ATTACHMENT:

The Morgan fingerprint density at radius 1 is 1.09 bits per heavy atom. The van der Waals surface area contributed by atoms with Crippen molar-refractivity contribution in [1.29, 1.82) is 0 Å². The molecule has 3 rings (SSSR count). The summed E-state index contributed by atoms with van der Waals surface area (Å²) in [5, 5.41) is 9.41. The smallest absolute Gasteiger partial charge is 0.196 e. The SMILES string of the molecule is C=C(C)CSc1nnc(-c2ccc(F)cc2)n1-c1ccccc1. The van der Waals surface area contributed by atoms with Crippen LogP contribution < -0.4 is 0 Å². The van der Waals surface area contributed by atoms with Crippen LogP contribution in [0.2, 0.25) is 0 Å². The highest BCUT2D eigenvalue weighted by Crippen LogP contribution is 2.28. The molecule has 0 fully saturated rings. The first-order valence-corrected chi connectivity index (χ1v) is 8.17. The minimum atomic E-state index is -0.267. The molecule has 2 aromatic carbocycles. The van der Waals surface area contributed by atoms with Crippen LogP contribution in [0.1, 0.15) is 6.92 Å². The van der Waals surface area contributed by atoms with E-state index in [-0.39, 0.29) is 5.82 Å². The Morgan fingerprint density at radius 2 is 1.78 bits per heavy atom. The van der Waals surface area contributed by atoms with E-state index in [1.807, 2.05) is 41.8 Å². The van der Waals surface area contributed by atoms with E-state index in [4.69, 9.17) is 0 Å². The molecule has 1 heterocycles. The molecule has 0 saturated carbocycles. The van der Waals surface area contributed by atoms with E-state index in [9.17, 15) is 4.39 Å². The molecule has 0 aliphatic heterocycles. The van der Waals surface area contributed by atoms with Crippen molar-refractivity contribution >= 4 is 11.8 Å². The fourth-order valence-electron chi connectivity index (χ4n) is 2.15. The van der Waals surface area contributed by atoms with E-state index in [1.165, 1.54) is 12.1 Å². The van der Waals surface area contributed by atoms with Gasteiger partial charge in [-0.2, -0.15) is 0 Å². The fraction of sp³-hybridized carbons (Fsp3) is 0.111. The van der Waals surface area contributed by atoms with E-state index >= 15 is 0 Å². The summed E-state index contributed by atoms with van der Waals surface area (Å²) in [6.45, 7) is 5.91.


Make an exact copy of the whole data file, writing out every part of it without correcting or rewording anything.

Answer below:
The Morgan fingerprint density at radius 1 is 1.09 bits per heavy atom. The van der Waals surface area contributed by atoms with Crippen molar-refractivity contribution in [1.29, 1.82) is 0 Å². The molecule has 3 rings (SSSR count). The summed E-state index contributed by atoms with van der Waals surface area (Å²) in [5, 5.41) is 9.41. The smallest absolute Gasteiger partial charge is 0.196 e. The SMILES string of the molecule is C=C(C)CSc1nnc(-c2ccc(F)cc2)n1-c1ccccc1. The van der Waals surface area contributed by atoms with Crippen LogP contribution < -0.4 is 0 Å². The van der Waals surface area contributed by atoms with Crippen LogP contribution in [0.2, 0.25) is 0 Å². The highest BCUT2D eigenvalue weighted by Crippen LogP contribution is 2.28. The molecule has 0 fully saturated rings. The first-order valence-corrected chi connectivity index (χ1v) is 8.17. The minimum atomic E-state index is -0.267. The molecule has 2 aromatic carbocycles. The van der Waals surface area contributed by atoms with Crippen LogP contribution in [0.1, 0.15) is 6.92 Å². The van der Waals surface area contributed by atoms with E-state index in [-0.39, 0.29) is 5.82 Å². The Morgan fingerprint density at radius 2 is 1.78 bits per heavy atom. The van der Waals surface area contributed by atoms with E-state index in [1.807, 2.05) is 41.8 Å². The van der Waals surface area contributed by atoms with E-state index in [4.69, 9.17) is 0 Å². The molecule has 1 heterocycles. The molecule has 0 saturated carbocycles. The van der Waals surface area contributed by atoms with E-state index in [9.17, 15) is 4.39 Å². The molecule has 0 aliphatic heterocycles. The van der Waals surface area contributed by atoms with Crippen molar-refractivity contribution >= 4 is 11.8 Å². The fourth-order valence-electron chi connectivity index (χ4n) is 2.15. The van der Waals surface area contributed by atoms with E-state index in [1.165, 1.54) is 12.1 Å². The van der Waals surface area contributed by atoms with Gasteiger partial charge in [-0.2, -0.15) is 0 Å². The fraction of sp³-hybridized carbons (Fsp3) is 0.111. The van der Waals surface area contributed by atoms with E-state index >= 15 is 0 Å². The summed E-state index contributed by atoms with van der Waals surface area (Å²) in [6.45, 7) is 5.91.